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"Coaching or Counseling"?

By Matt M. Starcevich, Ph.D.

(For individual use only, not to be reproduced or used in any way without permission)


Business people like to see themselves as coaches. A person who improves individual performance for promotion and advancement, builds a team, melds diverse resources, encourages, cheerleads, helps and goes for a win'/performance. Coaching has a very positive image: teacher, mentor, trainer, developer, leader.

Counseling is often equated with therapy from a third party psychiatrist, psychologist or clinical social worker. The focus is in dealing with some dysfunction that is affecting a person's mental or physical health. Most business people don't like to see themselves as counselors, this is dealing with problematical behaviors. A person's job description would more likely list a responsibility for coaching than counseling. Yet, don't we do both? Aren't we concerned with the mental and physical well being of others, not just their output and performance? Or are we like the professional coaches who don't want to become too attached or close to players for fear that it will mar their objectivity and willingness to trade that player? An interesting business card might read:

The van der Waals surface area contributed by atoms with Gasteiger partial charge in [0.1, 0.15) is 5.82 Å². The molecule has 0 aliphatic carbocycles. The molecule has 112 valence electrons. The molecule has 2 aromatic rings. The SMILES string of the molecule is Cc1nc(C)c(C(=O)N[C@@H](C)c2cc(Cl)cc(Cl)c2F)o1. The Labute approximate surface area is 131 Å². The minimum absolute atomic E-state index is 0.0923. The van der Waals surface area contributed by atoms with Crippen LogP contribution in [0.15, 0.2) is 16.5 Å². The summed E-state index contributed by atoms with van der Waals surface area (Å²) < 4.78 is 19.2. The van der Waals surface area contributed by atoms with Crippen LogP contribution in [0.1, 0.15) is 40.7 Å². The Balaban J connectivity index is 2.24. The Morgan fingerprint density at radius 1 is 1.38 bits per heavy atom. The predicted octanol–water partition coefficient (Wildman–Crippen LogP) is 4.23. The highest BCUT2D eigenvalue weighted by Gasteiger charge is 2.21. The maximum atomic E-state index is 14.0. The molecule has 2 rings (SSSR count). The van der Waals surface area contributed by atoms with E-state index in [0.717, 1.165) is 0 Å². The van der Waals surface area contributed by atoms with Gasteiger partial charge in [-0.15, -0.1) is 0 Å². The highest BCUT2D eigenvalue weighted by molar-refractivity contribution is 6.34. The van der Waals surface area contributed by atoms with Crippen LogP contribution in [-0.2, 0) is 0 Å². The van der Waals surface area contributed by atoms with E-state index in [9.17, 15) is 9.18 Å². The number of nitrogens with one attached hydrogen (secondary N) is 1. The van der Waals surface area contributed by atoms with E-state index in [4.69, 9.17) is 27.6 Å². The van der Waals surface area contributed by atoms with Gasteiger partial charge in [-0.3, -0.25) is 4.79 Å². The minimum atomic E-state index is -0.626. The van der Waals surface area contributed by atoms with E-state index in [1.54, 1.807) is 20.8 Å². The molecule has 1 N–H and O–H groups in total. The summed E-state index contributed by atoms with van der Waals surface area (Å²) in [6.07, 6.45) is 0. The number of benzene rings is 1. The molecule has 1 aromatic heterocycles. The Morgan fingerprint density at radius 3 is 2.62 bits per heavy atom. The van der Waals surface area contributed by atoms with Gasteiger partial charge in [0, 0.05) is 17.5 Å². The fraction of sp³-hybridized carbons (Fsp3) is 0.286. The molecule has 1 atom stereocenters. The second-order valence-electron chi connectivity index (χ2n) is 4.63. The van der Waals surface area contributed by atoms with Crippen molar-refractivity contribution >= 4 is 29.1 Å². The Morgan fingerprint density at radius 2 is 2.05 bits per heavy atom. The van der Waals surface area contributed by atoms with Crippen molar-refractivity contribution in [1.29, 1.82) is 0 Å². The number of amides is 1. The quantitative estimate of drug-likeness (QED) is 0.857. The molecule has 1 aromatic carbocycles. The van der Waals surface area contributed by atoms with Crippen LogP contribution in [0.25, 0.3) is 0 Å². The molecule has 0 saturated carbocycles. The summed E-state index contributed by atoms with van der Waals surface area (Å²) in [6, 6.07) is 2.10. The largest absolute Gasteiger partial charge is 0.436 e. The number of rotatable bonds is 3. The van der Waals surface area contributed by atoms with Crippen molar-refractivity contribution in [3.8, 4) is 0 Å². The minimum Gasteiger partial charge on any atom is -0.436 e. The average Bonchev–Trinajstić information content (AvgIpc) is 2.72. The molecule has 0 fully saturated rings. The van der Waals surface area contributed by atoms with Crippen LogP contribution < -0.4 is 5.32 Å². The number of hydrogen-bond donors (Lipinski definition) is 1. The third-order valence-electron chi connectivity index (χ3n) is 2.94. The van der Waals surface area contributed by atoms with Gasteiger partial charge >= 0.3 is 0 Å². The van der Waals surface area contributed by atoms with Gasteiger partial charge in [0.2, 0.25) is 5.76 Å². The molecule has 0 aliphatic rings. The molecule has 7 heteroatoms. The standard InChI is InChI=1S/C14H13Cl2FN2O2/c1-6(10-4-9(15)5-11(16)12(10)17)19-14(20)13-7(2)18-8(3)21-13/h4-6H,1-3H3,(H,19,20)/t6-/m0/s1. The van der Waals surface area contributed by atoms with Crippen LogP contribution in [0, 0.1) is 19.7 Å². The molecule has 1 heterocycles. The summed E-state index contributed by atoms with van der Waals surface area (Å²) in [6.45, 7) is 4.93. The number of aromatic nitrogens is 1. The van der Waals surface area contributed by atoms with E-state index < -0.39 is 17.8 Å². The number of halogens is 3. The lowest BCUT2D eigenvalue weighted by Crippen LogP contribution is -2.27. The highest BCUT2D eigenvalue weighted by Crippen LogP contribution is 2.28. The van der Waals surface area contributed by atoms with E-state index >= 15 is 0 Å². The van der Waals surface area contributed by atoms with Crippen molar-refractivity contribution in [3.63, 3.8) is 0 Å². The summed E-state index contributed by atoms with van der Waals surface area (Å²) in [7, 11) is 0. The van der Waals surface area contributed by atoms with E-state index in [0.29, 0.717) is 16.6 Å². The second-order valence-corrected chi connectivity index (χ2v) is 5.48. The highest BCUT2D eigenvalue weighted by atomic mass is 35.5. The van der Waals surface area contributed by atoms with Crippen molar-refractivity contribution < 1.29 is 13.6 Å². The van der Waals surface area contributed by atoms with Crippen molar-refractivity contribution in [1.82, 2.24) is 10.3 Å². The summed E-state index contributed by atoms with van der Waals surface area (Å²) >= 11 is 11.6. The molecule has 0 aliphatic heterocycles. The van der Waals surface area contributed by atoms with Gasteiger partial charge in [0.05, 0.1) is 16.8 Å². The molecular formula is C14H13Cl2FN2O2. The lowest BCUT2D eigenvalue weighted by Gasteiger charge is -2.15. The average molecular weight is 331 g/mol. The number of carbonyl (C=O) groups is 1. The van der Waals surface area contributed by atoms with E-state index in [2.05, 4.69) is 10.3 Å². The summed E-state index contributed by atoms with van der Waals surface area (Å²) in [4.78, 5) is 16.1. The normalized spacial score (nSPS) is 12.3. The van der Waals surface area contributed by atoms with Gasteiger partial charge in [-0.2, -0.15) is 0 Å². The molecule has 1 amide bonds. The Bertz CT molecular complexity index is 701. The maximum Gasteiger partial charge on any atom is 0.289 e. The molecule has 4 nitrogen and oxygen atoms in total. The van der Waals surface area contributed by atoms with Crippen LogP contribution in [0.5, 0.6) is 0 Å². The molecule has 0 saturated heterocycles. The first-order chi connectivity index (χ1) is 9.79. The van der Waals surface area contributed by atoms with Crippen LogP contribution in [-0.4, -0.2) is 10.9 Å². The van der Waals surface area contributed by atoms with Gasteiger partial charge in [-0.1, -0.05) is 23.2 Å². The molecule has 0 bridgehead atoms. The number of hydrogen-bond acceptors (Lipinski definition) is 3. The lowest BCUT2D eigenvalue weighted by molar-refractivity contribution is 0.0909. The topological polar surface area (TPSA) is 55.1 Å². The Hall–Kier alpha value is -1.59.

Evelyan Smitters, Plant manager/coach and therapist Rocky Road Manufacturing Data Input, Inc.

Labeling obscures the fact that we are really talking about a communication process that is useful in a variety of contexts. When I talk to another person about their career am I coaching or counseling? How about helping another person cope with, and adapt to, change? If I am concerned that another person needs to seriously examine their career-life balance, am I coaching or counseling? Or, what am I doing if I address others performance deficiency? You are trying to exert some positive influence with another person, regardless what you call it. The process we found most useful to positively influence another person is the our Coaching model utilized in a collaborative way.

Labeling also has a tendency to think of things as unique events separate from our day-in, day-out interactions with others. Thus, do I coach or counsel only during the annual performance review? Are my coaching and counseling efforts limited to formal meetings? Can I coach or counsel teams of people or is it limited to one-on-one interactions? When do I stop coaching/counseling and manage/lead? Regardless of what we call it, it is not a separate event, it is a way of conducting all our interactions, a daily work style-a way of being.

Lastly, labeling implies a type of relationship: coaching implies a superior-subordinate relationship; counseling a therapist-patient relationship. We think a healthier mind set is to see the relationship as a partnership. 360 coaching broadens the application of the process to all our relationships: team members, upward, and clients.

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Contact Matt Starcevich at matt@coachingandmentoring.com
Copyright 1999 Center for Coaching & Mentoring, Inc., update: November 26, 2012